The Caterpillar asks Alice who she is, but Alice is not quite sure herself due to all the changes she has been through already. She eventually gets frustrated with Caterpillar's questions and goes to walk away, but Caterpillar tells her to keep her temper and recite the poem You Are Old Father William.
She gets it completely wrong and the Caterpillar, after an awkward silence, asks her what size she would like to be. He is offended when Alice decides 3 inches is a wretched height, because he is exactly three inches height, but tells her the mushroom will help her before he leaves. Alice eats the right side of the mushroom that makes her shrink, but her head strikes down to her feet. The left side makes her neck grow, and a pigeon mistakes her for a serpent. However, with careful eating, Alice manages to make herself 9 inches high when she finds a small house.
Chapter 6: Pig and Pepper
Inside, she finds the Duchess, her cook, and her pet Cheshire Cat. In the Duchess' lap, there is a wailing baby who sneezes occasionally. Alice tries to make intellectual conversation with the Duchess, but due to the large amount of pepper in the air, the woman is very short tempered and has a violent speech.
When the Duchess goes to get ready for the croquet party, she hands the baby to Alice. Alice takes her chance to save the baby from the chaotic household, but outside of the house, the baby turns into a pig and she lets it wander off into the woods.
Alice then speaks with the Cheshire Cat, who reveals that she can go to either the home of the Mad Hatter or the March Hare. Alice explains she is uncomfortable around mad people, but the Cat reveals that everyone is mad in Wonderland, and so is she. After the Cat disappears, leaving only his fading grin, Alice chooses to visit the Hare, believing that since it wasn't March he won't be so mad.
Chapter 7: A Mad Tea-Party
When Alice reaches the Hare's house, she finds a tea party is going ahead with the Hare, Hatter and the Dormouse, who dozes off constantly. Alice sits with the party and listens to the nonsensical chatter of Hatter's crime for literally killing time by reciting Twinkle Twinkle Little Bat, and hearing Dormouse's story about three little sisters who lived in the bottom of a treacle well.
Alice eventually becomes so offended and agitated by the party that she leaves without them even noticing (much to her disappointment), and finds a door in a tree which leads her back into the Hallway of Doors again. Learning from her past mistake, Alice is careful to have the key with her as she shrinks again, and she finally gets into the tiny door, leading to the Queen of Hearts' garden.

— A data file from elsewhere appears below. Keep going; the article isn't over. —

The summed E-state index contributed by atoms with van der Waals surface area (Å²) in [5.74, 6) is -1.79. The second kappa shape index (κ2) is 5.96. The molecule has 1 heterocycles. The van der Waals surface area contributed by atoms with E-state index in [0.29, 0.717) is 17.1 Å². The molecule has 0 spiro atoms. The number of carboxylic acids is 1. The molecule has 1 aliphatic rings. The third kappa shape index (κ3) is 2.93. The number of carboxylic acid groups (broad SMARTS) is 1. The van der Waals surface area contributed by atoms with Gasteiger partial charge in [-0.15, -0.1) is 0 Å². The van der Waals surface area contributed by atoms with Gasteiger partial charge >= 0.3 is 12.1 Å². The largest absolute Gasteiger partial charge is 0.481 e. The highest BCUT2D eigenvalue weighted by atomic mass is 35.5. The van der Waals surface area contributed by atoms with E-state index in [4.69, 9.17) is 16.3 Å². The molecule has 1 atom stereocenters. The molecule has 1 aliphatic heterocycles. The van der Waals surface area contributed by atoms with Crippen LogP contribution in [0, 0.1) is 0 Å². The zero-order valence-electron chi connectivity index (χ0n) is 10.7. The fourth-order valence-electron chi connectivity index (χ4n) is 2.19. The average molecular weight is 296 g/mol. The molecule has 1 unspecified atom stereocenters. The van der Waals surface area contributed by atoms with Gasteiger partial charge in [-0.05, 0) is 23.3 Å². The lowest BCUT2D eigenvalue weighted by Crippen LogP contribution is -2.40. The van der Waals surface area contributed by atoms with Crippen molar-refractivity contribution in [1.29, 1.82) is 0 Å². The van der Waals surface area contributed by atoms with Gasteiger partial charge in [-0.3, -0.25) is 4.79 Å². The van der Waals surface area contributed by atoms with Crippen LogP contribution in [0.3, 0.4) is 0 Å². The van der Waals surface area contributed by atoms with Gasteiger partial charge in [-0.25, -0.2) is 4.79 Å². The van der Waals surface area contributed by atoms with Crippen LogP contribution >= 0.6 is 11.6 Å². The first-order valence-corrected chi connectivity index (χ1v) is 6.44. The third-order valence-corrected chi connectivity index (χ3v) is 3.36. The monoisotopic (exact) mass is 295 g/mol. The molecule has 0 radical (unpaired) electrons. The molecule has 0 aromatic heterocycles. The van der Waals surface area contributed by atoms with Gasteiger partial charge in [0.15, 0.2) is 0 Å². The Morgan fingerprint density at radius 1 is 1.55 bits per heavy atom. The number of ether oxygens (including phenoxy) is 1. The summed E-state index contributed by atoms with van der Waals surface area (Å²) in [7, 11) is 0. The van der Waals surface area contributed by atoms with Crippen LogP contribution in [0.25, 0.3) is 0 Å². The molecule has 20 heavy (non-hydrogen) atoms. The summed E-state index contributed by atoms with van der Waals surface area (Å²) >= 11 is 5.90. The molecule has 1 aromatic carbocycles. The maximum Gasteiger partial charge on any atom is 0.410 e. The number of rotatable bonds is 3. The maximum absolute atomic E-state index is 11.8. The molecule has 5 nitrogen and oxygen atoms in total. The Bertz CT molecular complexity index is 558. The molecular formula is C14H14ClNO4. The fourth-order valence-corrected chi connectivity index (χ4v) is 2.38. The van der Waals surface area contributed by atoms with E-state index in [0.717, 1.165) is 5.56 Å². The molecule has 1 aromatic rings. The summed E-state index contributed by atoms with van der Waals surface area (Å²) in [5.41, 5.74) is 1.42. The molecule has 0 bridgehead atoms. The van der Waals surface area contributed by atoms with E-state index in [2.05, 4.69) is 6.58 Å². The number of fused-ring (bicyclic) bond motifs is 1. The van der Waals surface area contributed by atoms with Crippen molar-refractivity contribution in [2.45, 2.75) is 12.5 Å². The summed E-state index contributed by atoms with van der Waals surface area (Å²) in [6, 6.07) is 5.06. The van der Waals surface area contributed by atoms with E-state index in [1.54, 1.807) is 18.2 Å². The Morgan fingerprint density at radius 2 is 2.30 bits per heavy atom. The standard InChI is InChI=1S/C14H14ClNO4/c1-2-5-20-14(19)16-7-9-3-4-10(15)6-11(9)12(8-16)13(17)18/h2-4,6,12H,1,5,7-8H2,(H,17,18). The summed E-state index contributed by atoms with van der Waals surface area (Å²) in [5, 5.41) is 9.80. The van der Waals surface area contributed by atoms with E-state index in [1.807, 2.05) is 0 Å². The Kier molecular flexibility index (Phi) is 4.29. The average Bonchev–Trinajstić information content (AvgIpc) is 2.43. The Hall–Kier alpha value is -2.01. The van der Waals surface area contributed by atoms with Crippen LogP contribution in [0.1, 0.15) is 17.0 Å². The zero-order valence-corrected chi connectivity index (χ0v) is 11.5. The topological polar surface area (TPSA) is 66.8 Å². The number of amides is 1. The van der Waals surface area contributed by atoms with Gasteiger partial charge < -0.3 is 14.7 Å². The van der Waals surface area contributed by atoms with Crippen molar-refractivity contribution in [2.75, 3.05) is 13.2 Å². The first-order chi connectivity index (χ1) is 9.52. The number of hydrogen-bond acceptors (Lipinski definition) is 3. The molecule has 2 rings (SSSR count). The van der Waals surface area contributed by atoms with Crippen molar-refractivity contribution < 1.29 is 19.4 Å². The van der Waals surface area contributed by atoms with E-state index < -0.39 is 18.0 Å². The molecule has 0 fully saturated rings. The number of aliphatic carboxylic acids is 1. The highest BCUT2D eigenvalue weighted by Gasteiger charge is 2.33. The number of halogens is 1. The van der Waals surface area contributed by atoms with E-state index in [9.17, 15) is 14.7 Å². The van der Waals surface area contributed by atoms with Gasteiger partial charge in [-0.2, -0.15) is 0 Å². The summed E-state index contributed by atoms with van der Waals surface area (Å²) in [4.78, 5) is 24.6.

Chapter 8: The Queen's Croquet-Garden
She orders the 3 cards to be executed. She demands to know Alice's relation to the cards, but Alice stands up to the Queen, which is quite shocking to the Queen herself. They decide to play croquet, and the White Rabbit reveals the Duchess is in prison for boxing the Queen's ears. During the crazy party, the head of the Cat makes his appearance and insults the King of Hearts, who orders his head to be cut off. However, the Executioner states he can not behead something without a body. Asked for her advice, Alice suggests they seek the Duchess' opinion. The Cat soon disappears again.
Chapter 9: The Mock Turtle's Story
After a conversation with the Duchess (a very lousy one, according to Alice,) the Queen of Hearts demands the Duchess leave the grounds immediately or face execution. The Queen then insists Alice visits the Mock Turtle to get him to tell her his story. She has the Gryphon take the girl to see him. After a long period of sobbing over his past and school-life, the Mock Turtle decides to recite the song, the Lobster's Quadrille.
Chapter 10: The Lobster Quadrille
Mock Turtle and Gryphon act out the dance of the Lobster's Quadrille while singing it. Alice joins in happily and afterwards tells the two characters her day in Wonderland. When she gets to the Caterpillar part, the Gryphon proclaims her to recite T'is the Voice of the Sluggard. Alice fails to recite the poem correctly, and Mock Turtle begins to sing a song about himself, Beautiful Soup. Suddenly, the Gryphon whisks Alice away to the trial of the Knave of Hearts.
Chapter 11: Who Stole the Tarts?
The King and Queen have accused the Knave of Hearts for stealing the tarts, which are clearly sitting upon the table untouched. Alice steals one of the juror's pens (Bill's) because it squeaks too much. The trial goes ahead and the Mad Hatter is called as the first witness. He is timid and terrified of the Queen, who has a faint memory of him as the singer that murdered time. The Hatter escapes the courtroom before the Queen can call for his head.
Meanwhile, Alice is growing again. The second witness is brought to the court stand, the Duchess' Cook, who makes the whole room sneeze from the pepper. Getting no evidence from her, the King has the Queen cross-examine the next witness: Alice.
Chapter 12: Alice's Evidence
Alice stands but she has grown to her natural size in the last few minutes and knocks the jury over and the trial won't proceed until she puts them in their right place. Alice does so and when interviewed on the case, she says she has absolutely no idea about anything about the crime. The King demands Alice leave since she is considered more than a mile high, as declared by rule 42.
The White Rabbit declares new evidence has been found - a series of verses. But upon reading the verses, they have nothing to do with the case what so ever. The King makes an awkward joke about the poem to describe the Knave and demands the verdict but the Queen demands the sentence. Alice defies the Queen's logic and stands up to the Queen once more. In her fit of rage, she announces Alice's death, but Alice does not care about what the Queen says and the whole card pack attacks her, and she fends them off until they turn into dry leaves. Alice wakes up and tells her sister her curious adventures and she also dreams of Wonderland.